We have a Scott's reel mower that doesn't work on our lawn. I don't know what kind of grass it is, but it is very thick and dense, especially in the front yard. We also have some fairly steep slopes. My husband has a coworker who uses a Brill reel mower and loves it, so we borrowed it and it didn't work on our lawn either. I'd love to be able to use a human-powered mower, and they seem to work well on thinner, flat lawns, but we've given up on them for now. I've decided to just focus on reducing the size of our lawn so we don't have to use the gas mower as much.
 
Benjamin Bouchard
Posts: 185
6
  • Mark post as helpful
  • send pies
  • Quote
  • Report post to moderator
Thea Olsen wrote:We have a Scott's reel mower that doesn't work on our lawn. I don't know what kind of grass it is, but it is very thick and dense, especially in the front yard. We also have some fairly steep slopes. My husband has a coworker who uses a Brill reel mower and loves it, so we borrowed it and it didn't work on our lawn either. I'd love to be able to use a human-powered mower, and they seem to work well on thinner, flat lawns, but we've given up on them for now. I've decided to just focus on reducing the size of our lawn so we don't have to use the gas mower as much.


For hills the trick is to let gravity do the work for you--start at the top! If it's a really steep slope, though, and you have coarse grasses on them then a scythe may be the only realistic human-powered option. If you end up going that route, email the retailer you intend to purchase from to ask for their recommendation of a good setup for your specific use. A lawn mowing scythe rig is different from a general use one.
 
Craig Dobbson
gardener
Posts: 1430
Location: Maine (zone 5)
107
chicken food preservation forest garden hugelkultur rabbit trees
  • Mark post as helpful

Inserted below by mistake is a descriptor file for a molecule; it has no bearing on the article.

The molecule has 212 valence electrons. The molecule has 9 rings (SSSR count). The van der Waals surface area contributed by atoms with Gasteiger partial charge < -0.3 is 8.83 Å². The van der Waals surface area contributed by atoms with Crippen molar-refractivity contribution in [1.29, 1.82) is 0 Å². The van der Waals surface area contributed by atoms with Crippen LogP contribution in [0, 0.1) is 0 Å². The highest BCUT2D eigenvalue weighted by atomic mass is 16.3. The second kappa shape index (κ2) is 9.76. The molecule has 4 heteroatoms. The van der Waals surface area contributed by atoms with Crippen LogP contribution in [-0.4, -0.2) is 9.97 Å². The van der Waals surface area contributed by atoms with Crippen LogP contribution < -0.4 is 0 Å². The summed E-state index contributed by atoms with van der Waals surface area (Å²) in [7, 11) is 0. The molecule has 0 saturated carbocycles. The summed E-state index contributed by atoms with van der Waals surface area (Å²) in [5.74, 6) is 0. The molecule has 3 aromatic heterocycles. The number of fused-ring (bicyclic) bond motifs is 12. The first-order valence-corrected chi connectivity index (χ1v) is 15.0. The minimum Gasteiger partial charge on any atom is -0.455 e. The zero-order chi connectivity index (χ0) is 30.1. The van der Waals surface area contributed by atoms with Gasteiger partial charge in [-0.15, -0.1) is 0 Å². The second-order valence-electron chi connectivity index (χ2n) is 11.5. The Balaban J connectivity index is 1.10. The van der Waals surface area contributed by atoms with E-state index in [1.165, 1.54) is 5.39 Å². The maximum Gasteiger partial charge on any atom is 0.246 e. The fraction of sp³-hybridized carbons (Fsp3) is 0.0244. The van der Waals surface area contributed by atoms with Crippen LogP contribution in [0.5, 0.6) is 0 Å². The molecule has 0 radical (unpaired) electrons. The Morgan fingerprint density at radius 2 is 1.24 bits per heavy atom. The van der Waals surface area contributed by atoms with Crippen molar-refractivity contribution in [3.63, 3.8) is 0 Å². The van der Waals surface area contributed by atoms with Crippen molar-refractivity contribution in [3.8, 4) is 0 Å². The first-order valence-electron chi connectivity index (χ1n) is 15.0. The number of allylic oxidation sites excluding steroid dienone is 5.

• send pies
  • Quote
  • Report post to moderator
I switched from a scotts reel mower when I was unable to keep up with the grass. That mower is good for flat areas with grass no longer than 6 inches. After that the mower bends the grass over and it passes beneath the blade without cutting. I'm only 5'5" so leverage is an issue on hilly or uneven ground. I briefly used a gas mower made by Poulan pro but that only lasted a year before I killed it by attempting to mow rather scrubby areas with lots of small brush and shrubs. I also live on a hillside so pushing the mower when it lost traction was a pain in the ass too. Plus it cut very unevenly on slopes.

My current tool of choice is a Stihl FS130 Weed/brush cutter. There are different heads available for different tasks. A regular line trimmer head is used near the house and in areas close to trees and food production areas. There is also a steel 3-bladed cutter head that I use for cutting tall grass (up to 5 ft), cutting small brush (to3/8 inch think), and clearing paths and scrubby areas. There is also a blade that'll cut wood up to 3 inches thick, as well as many other attachments that a homesteader might need on a small scale.

I use a lot less fuel that I did with the gas mower and the ease of use and flexibility in functionality makes it a nice multi-use tool for a small homestead. I still have the reel mower, and maybe it'll see some use in the future once I tame some pathways. And have time to mow them weekly.
 
Benjamin Bouchard
Posts: 185
6
  • Mark post as helpful
  • send pies
  • Quote
  • Report post to moderator
I'd hate actually having to mow a lawn with a string trimmer/brush cutter. Very small swath on those even with the larger heads, and I can't imagine you get a very consistent trim out of it. Good for edging and knocking down tall stuff, but...
 
Craig Dobbson
gardener
Posts: 1430
Location: Maine (zone 5)
107
chicken food preservation forest garden hugelkultur rabbit trees
  • Mark post as helpful
  • send pies
  • Quote
  • Report post to moderator
Benjamin Bouchard wrote:I'd hate actually having to mow a lawn with a string trimmer/brush cutter. Very small swath on those even with the larger heads, and I can't imagine you get a very consistent trim out of it. Good for edging and knocking down tall stuff, but...



Yeah, I would never do that on the weekly basis for a standard "lawn". It takes about twice as long to cut the same area with the trimmer vs the mower but... I only use the trimmer once every six weeks. So time-wise I'm still better off. Once you get the motion right, the results are as good as using a scythe. I end up cutting a 4-5 foot wide row and all the grass or brush ends up in a small row on the left side of the row. I can easily use a rake or hay fork to pile the rows onto a tarp for mulching the gardens and paths. Generally I cut only enough grass to mulch the areas I need to mulch,compost and give the kids some places to run and explore. I would say that I can cut and rake about two hundred pounds of dry grass/hay/brush in a couple hours. The trimmer also leaves the grass in larger pieces so it doesn't mat as easily in garden beds.